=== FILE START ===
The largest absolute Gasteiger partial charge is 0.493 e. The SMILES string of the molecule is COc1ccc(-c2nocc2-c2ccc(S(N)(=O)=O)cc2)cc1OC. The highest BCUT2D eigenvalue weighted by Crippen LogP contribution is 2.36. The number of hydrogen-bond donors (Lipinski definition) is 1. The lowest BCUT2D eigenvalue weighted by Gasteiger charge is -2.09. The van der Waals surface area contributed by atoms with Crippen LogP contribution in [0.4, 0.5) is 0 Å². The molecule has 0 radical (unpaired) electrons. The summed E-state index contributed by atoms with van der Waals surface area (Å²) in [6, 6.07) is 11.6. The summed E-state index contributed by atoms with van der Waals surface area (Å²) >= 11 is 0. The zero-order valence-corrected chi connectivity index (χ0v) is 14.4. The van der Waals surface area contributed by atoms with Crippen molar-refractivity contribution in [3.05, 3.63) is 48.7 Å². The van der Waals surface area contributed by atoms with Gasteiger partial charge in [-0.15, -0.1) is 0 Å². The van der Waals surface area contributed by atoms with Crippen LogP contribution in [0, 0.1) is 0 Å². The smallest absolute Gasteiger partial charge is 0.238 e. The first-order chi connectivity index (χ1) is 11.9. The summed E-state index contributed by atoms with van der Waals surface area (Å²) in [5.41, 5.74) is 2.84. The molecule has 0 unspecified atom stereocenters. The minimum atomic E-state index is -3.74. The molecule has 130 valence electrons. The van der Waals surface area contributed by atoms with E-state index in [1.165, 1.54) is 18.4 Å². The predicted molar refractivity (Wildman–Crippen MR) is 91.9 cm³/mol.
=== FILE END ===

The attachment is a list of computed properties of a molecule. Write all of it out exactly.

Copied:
The largest absolute Gasteiger partial charge is 0.493 e. The SMILES string of the molecule is COc1ccc(-c2nocc2-c2ccc(S(N)(=O)=O)cc2)cc1OC. The highest BCUT2D eigenvalue weighted by Crippen LogP contribution is 2.36. The number of hydrogen-bond donors (Lipinski definition) is 1. The lowest BCUT2D eigenvalue weighted by Gasteiger charge is -2.09. The van der Waals surface area contributed by atoms with Crippen LogP contribution in [0.4, 0.5) is 0 Å². The molecule has 0 radical (unpaired) electrons. The summed E-state index contributed by atoms with van der Waals surface area (Å²) in [6, 6.07) is 11.6. The summed E-state index contributed by atoms with van der Waals surface area (Å²) >= 11 is 0. The zero-order valence-corrected chi connectivity index (χ0v) is 14.4. The van der Waals surface area contributed by atoms with Crippen molar-refractivity contribution in [3.05, 3.63) is 48.7 Å². The van der Waals surface area contributed by atoms with Gasteiger partial charge in [-0.15, -0.1) is 0 Å². The van der Waals surface area contributed by atoms with Crippen LogP contribution in [0, 0.1) is 0 Å². The smallest absolute Gasteiger partial charge is 0.238 e. The first-order chi connectivity index (χ1) is 11.9. The summed E-state index contributed by atoms with van der Waals surface area (Å²) in [5.41, 5.74) is 2.84. The molecule has 0 unspecified atom stereocenters. The minimum atomic E-state index is -3.74. The molecule has 130 valence electrons. The van der Waals surface area contributed by atoms with E-state index in [1.165, 1.54) is 18.4 Å². The predicted molar refractivity (Wildman–Crippen MR) is 91.9 cm³/mol.